posted on Friday, February 8, 2013 by Mallory Phillips
The NFL’s biggest game has consistently been one of the most-watched broadcasts each year during its 47-year history. Some may argue that commercials have grown to be as big of a spectacle as the game itself. Over the years, companies have been more creative and taken bigger risks with their ads than ever before. Despite the efforts, many ads have been forgettable. Others, however, will live in consumers’ minds for eternity: Mean Joe Green, Budweiser Frogs and 1984, anyone?
There were 108.4 million total viewers that tuned in for the NFL’s Big Game last Sunday, Beyoncé’s halftime show and, of course, the commercials. USA Today conducted a live poll of this year’s ads during the game (USA Today Ad Meter), enabling more than 7,000 panelists to rank the 55 ads on a zero to ten scale.
Anheuser-Busch scored the highest-rated ad with its touching spot “Brotherhood.” Fittingly, “Brotherhood” is the third most shared commercial of all time and on game day, Anheuser-Busch was the most mentioned brand on social media. This is evidence to how Twitter, Facebook and other social platforms can extend a brand’s message far beyond 30 or 60 seconds.
Even if the commercial is ranked the worst, having an ad air during the Big Game still brings widespread attention and conversation around your brand. For example, GoDaddy’s ad ranked dead last in the USA Today poll, yet drew the most social media mentions. The company also recorded its largest sales day in history on Monday.
There is a certain allure to having a commercial on the NFL’s biggest stage, but the decision to invest in an ad is extremely costly. This year it was $3.8 million for a 30-second spot, and that doesn’t count ad’s planning and creation. More and more commercials are released before game day, gaining viewers and pre-game buzz online, which could help warrant the cost of air time.
Doritos used this tactic to its advantage. Not only did Doritos post ads online prior to game day, but again accepted user-generated videos and allowed people to vote for their favorite. The brand skipped on celebrities and went with a crowdsourcing approach. The brand had the No. 4 and No. 7 spots on the USA Today Ad Meter. People like to feel like they’re part of something significant – whether it’s voting on an ad or helping choose a new Monopoly piece.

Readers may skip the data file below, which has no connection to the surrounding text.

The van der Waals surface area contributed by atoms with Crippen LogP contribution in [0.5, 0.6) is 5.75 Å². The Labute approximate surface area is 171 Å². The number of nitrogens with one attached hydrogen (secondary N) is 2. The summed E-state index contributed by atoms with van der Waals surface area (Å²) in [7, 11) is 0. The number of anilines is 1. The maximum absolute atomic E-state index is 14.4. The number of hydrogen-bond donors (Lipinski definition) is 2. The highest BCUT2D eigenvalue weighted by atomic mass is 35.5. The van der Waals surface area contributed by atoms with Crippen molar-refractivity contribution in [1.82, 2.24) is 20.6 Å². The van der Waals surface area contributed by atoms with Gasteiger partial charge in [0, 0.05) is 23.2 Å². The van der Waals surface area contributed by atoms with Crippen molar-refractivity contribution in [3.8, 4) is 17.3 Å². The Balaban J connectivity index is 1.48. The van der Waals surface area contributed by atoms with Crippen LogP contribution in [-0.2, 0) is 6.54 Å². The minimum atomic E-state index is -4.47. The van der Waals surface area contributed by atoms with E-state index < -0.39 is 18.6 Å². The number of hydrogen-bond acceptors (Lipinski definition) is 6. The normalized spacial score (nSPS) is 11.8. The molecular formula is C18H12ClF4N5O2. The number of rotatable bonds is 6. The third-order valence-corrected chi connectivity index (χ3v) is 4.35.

Besides the commercials, one of the most talked-about aspects of this year’s big game was the blackout. Oreo took full advantage of it with a timely and relevant tweet, thanks to a mission control team that was ready to capitalize on social media. Although not the only brand to mention the blackout, Oreo was the most recognized for it. More and more people are enjoying “second screen experiences” while watching TV, so it’s beneficial for brands to chat along with their audience and be on watch 24/7.
Year after year, some of the most popular Big Game commercials are those that tug at the heartstrings and create an emotional connection between the viewer and the ad. Like “Brotherhood.” It was not about beer, but a bond between a man and his Clydesdale. Tapping into someone’s emotions is more powerful than appealing to their rationale. At the end of the day, people choose a brand or product because of how it makes them feel.
What did you think about this year’s ads? Do you agree with the Ad Meter rankings? Tell us your thoughts below.
Tags: 1984, ad, advertising, Anheuser-Busch, Beyonce halftime show, Brotherhood, budweiser frogs, commercial, dvl, facebook, GoDaddy, LA Times, mashable, mean joe green, nfl, oreo, pradical, radian6, social media, twitter, USA Today, USA Today Ad meter, USA Today poll, washington post, youtube